Chess was not changing so much, but now in one year we have as many tournaments as we had for all the five years before. We have to change. Things are changing and we may not stay with the previous cycle as it was before. Of course, the objective should be there will be a championship every year, I guess. Okay, maximum two years maybe, but you may not give a title to a guy for five years to say that he is the world champion.

`

 Hangin's take:

     Well during the reign, the world champion does not have to be the best player in the world. However he /she should be in the top of the rating charts. In recent times I believe Garry Kasparov the challenger was rated higher than world champion Anatoly Karpov in 1984. Also back prior to the 1972 world championship match. Bobby Fischer was rated higher than Spassky.  We should not get hung up on whether or not the world champion is the best player in the world during his/her reign. However we should feel confident that the world champion is a top player and  deserves the title. We should feel the champion represents the best of our kind.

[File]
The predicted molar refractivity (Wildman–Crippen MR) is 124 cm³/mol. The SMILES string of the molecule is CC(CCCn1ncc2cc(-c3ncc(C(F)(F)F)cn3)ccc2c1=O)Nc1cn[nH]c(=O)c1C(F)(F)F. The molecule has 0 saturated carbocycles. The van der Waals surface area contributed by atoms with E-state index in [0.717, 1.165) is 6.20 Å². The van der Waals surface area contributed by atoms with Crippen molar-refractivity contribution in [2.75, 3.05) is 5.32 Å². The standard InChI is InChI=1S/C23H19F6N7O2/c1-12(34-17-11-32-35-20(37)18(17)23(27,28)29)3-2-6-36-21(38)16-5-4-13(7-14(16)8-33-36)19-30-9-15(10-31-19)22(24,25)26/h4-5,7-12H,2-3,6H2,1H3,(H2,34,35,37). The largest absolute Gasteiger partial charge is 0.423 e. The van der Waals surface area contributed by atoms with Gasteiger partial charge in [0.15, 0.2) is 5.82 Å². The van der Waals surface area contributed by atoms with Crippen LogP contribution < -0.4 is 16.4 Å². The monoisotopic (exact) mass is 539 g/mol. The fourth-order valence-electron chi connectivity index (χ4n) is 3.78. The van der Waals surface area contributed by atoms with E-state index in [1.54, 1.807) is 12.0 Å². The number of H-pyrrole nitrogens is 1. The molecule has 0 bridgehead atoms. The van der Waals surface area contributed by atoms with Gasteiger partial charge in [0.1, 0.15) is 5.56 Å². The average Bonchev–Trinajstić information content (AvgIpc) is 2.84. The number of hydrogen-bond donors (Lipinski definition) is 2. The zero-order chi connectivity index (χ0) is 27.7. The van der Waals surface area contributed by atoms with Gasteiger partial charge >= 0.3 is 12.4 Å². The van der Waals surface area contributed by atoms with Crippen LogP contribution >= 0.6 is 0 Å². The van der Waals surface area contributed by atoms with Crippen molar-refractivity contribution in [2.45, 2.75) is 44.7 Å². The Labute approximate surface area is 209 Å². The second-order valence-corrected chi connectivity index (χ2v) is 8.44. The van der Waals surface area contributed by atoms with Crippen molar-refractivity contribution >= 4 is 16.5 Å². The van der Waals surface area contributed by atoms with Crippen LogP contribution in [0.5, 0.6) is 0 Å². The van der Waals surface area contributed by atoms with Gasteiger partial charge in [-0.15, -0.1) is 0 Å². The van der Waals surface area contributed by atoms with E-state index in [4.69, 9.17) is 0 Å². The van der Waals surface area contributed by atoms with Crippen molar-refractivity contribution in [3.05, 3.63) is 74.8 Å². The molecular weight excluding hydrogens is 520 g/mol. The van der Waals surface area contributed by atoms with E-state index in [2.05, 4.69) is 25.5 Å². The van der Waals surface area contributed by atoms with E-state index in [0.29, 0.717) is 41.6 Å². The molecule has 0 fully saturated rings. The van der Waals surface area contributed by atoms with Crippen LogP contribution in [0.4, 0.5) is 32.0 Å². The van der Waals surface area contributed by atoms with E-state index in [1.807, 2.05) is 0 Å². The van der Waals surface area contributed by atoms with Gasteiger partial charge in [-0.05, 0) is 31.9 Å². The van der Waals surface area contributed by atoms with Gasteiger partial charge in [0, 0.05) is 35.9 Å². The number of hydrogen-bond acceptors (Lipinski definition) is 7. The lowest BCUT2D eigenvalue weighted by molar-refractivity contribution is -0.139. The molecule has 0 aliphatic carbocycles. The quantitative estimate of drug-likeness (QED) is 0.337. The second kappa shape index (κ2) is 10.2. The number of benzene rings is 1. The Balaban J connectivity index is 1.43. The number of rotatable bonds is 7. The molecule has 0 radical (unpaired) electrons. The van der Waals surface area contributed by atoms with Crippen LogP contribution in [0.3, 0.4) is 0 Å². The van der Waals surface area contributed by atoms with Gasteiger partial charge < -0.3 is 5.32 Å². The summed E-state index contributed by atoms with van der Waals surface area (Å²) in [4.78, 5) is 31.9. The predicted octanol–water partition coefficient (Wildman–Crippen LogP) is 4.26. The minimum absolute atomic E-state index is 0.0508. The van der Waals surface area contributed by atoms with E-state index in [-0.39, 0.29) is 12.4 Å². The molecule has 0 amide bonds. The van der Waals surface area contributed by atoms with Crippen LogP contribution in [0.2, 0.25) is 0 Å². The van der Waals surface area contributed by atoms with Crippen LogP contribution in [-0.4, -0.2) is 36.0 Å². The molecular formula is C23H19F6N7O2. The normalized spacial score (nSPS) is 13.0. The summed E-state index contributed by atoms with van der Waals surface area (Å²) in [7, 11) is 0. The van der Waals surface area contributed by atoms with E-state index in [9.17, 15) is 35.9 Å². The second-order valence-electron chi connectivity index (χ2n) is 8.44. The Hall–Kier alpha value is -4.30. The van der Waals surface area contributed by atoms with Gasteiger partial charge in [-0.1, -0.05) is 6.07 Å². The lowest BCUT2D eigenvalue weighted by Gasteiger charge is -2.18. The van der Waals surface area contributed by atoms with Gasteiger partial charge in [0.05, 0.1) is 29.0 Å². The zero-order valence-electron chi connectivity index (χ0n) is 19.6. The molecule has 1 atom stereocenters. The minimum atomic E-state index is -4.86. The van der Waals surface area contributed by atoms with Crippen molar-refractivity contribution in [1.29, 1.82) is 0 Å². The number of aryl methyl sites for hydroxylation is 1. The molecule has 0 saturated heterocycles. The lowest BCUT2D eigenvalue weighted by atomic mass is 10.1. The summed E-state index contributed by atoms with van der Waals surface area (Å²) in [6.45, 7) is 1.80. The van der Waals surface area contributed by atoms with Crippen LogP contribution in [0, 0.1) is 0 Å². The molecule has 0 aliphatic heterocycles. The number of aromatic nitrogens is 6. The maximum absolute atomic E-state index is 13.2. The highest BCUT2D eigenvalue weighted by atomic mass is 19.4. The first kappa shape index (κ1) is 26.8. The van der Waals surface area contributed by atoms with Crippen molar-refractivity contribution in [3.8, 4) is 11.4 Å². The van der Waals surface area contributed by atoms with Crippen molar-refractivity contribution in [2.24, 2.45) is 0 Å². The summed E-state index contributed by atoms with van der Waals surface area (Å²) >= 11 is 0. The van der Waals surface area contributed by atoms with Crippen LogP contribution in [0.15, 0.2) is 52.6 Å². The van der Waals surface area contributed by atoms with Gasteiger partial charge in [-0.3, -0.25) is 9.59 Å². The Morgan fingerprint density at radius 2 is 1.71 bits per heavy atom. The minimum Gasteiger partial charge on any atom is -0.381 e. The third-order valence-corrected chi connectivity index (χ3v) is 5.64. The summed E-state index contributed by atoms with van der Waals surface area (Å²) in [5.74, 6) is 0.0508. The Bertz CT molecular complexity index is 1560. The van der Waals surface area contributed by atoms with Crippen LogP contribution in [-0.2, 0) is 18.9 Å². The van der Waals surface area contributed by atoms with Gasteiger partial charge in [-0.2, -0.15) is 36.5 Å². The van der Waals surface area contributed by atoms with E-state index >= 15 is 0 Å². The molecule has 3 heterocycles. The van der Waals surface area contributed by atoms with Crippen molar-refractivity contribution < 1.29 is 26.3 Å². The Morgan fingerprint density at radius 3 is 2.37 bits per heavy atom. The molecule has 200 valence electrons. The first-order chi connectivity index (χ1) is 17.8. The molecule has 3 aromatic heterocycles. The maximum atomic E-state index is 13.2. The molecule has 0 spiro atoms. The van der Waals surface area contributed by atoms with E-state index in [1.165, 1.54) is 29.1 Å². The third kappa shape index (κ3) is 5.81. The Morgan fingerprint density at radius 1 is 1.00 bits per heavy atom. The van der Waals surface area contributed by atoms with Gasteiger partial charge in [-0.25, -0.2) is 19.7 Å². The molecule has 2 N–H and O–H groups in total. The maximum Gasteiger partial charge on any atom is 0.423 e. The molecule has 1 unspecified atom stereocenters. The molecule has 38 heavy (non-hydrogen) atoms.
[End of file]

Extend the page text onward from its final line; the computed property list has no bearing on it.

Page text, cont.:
The road to the world championship should not be an easy one. The champion must be seriously tested by another tough player. A challenger who should also be a top rated player who has shown the chess world he/she is the best of the rest. Every one should respect the world championship process. A challenger must prove that he/she is worthy to hold the crown. If you review the tough world championship road that Spassky, Fischer, Karpov, and Kasparov took, you no doubt will come away respecting them as a great player and a true world champions. The issue of whether or not they are the best player during their reigns is of no importance. Bobby Fischer was clearly the best player in the world in 1971, 1972. No one should have had a problem with Spassky being the world champion then, after all Spasskyís road to the title was the toughest in history. In the glory days of the world championship, 1966-1993, a successful run to become a world champion established the championís dominance over the other players. The process took 2-3 years to complete. In order to become a champion you needed to play at a high level chess for a few years. As a reigning champion you establish your dominance be defeating the best of the rest in match play. The champion should also follow the great example of Karpov and Kasparov who dominated tournament chess as well during their reigns.